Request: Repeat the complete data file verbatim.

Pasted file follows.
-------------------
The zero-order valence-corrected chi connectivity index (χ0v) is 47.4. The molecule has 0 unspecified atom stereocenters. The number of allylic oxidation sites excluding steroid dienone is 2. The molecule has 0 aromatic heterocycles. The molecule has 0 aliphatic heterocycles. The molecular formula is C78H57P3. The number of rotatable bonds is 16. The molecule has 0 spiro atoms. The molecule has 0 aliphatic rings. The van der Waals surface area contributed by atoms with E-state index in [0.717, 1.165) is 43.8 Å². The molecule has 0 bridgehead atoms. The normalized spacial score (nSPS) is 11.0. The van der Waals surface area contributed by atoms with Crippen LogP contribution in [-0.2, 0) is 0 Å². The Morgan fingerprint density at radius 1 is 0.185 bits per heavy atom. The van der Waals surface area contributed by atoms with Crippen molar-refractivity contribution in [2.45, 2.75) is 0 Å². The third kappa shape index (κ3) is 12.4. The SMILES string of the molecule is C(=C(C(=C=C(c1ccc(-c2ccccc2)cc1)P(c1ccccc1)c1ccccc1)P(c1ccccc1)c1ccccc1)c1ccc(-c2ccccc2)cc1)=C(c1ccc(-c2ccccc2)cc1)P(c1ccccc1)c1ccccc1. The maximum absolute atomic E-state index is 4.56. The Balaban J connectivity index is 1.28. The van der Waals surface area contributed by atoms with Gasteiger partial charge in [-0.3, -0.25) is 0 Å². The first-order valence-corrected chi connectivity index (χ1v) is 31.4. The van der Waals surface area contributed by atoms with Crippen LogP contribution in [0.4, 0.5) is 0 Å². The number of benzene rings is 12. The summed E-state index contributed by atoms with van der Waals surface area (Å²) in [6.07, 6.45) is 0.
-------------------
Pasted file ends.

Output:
The zero-order valence-corrected chi connectivity index (χ0v) is 47.4. The molecule has 0 unspecified atom stereocenters. The number of allylic oxidation sites excluding steroid dienone is 2. The molecule has 0 aromatic heterocycles. The molecule has 0 aliphatic heterocycles. The molecular formula is C78H57P3. The number of rotatable bonds is 16. The molecule has 0 spiro atoms. The molecule has 0 aliphatic rings. The van der Waals surface area contributed by atoms with E-state index in [0.717, 1.165) is 43.8 Å². The molecule has 0 bridgehead atoms. The normalized spacial score (nSPS) is 11.0. The van der Waals surface area contributed by atoms with Crippen LogP contribution in [-0.2, 0) is 0 Å². The Morgan fingerprint density at radius 1 is 0.185 bits per heavy atom. The van der Waals surface area contributed by atoms with Crippen molar-refractivity contribution in [2.45, 2.75) is 0 Å². The third kappa shape index (κ3) is 12.4. The SMILES string of the molecule is C(=C(C(=C=C(c1ccc(-c2ccccc2)cc1)P(c1ccccc1)c1ccccc1)P(c1ccccc1)c1ccccc1)c1ccc(-c2ccccc2)cc1)=C(c1ccc(-c2ccccc2)cc1)P(c1ccccc1)c1ccccc1. The maximum absolute atomic E-state index is 4.56. The Balaban J connectivity index is 1.28. The van der Waals surface area contributed by atoms with Gasteiger partial charge in [-0.3, -0.25) is 0 Å². The first-order valence-corrected chi connectivity index (χ1v) is 31.4. The van der Waals surface area contributed by atoms with Crippen LogP contribution in [0.4, 0.5) is 0 Å². The number of benzene rings is 12. The summed E-state index contributed by atoms with van der Waals surface area (Å²) in [6.07, 6.45) is 0.